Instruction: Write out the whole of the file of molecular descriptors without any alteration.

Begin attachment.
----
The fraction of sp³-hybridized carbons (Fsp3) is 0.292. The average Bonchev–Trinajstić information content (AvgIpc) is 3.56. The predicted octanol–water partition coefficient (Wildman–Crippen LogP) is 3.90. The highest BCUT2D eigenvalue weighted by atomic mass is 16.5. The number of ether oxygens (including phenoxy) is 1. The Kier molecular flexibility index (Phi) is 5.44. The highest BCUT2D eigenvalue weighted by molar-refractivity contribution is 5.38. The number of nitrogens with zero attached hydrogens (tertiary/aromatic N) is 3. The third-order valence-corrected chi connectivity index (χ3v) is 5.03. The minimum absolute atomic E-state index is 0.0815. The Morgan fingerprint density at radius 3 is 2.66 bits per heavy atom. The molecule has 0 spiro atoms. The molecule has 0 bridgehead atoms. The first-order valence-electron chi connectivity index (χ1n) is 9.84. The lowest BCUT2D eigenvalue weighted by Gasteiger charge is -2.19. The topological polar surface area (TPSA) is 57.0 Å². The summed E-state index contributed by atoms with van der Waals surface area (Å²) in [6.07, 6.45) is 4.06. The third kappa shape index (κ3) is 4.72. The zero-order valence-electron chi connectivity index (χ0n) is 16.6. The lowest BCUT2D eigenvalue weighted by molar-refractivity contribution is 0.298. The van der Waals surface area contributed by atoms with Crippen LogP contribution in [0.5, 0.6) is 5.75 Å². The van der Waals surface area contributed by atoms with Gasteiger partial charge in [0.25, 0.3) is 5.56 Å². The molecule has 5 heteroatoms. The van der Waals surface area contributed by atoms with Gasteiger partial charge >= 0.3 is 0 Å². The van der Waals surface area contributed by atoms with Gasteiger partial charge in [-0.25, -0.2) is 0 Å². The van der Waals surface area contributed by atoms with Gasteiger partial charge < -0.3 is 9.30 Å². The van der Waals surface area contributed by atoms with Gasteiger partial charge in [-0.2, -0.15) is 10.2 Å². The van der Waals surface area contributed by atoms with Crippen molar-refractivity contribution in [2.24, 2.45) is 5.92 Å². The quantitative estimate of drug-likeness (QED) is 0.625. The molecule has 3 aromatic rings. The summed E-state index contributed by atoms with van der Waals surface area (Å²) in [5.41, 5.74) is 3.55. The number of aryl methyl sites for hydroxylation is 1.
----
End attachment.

The fraction of sp³-hybridized carbons (Fsp3) is 0.292. The average Bonchev–Trinajstić information content (AvgIpc) is 3.56. The predicted octanol–water partition coefficient (Wildman–Crippen LogP) is 3.90. The highest BCUT2D eigenvalue weighted by atomic mass is 16.5. The number of ether oxygens (including phenoxy) is 1. The Kier molecular flexibility index (Phi) is 5.44. The highest BCUT2D eigenvalue weighted by molar-refractivity contribution is 5.38. The number of nitrogens with zero attached hydrogens (tertiary/aromatic N) is 3. The third-order valence-corrected chi connectivity index (χ3v) is 5.03. The minimum absolute atomic E-state index is 0.0815. The Morgan fingerprint density at radius 3 is 2.66 bits per heavy atom. The molecule has 0 spiro atoms. The molecule has 0 bridgehead atoms. The first-order valence-electron chi connectivity index (χ1n) is 9.84. The lowest BCUT2D eigenvalue weighted by Gasteiger charge is -2.19. The topological polar surface area (TPSA) is 57.0 Å². The summed E-state index contributed by atoms with van der Waals surface area (Å²) in [6.07, 6.45) is 4.06. The third kappa shape index (κ3) is 4.72. The zero-order valence-electron chi connectivity index (χ0n) is 16.6. The lowest BCUT2D eigenvalue weighted by molar-refractivity contribution is 0.298. The van der Waals surface area contributed by atoms with Crippen LogP contribution in [0.5, 0.6) is 5.75 Å². The van der Waals surface area contributed by atoms with Gasteiger partial charge in [0.25, 0.3) is 5.56 Å². The molecule has 5 heteroatoms. The van der Waals surface area contributed by atoms with Gasteiger partial charge >= 0.3 is 0 Å². The van der Waals surface area contributed by atoms with Gasteiger partial charge in [-0.25, -0.2) is 0 Å². The van der Waals surface area contributed by atoms with Gasteiger partial charge < -0.3 is 9.30 Å². The van der Waals surface area contributed by atoms with Gasteiger partial charge in [-0.2, -0.15) is 10.2 Å². The van der Waals surface area contributed by atoms with Crippen molar-refractivity contribution in [2.24, 2.45) is 5.92 Å². The quantitative estimate of drug-likeness (QED) is 0.625. The molecule has 3 aromatic rings. The summed E-state index contributed by atoms with van der Waals surface area (Å²) in [5.41, 5.74) is 3.55. The number of aryl methyl sites for hydroxylation is 1.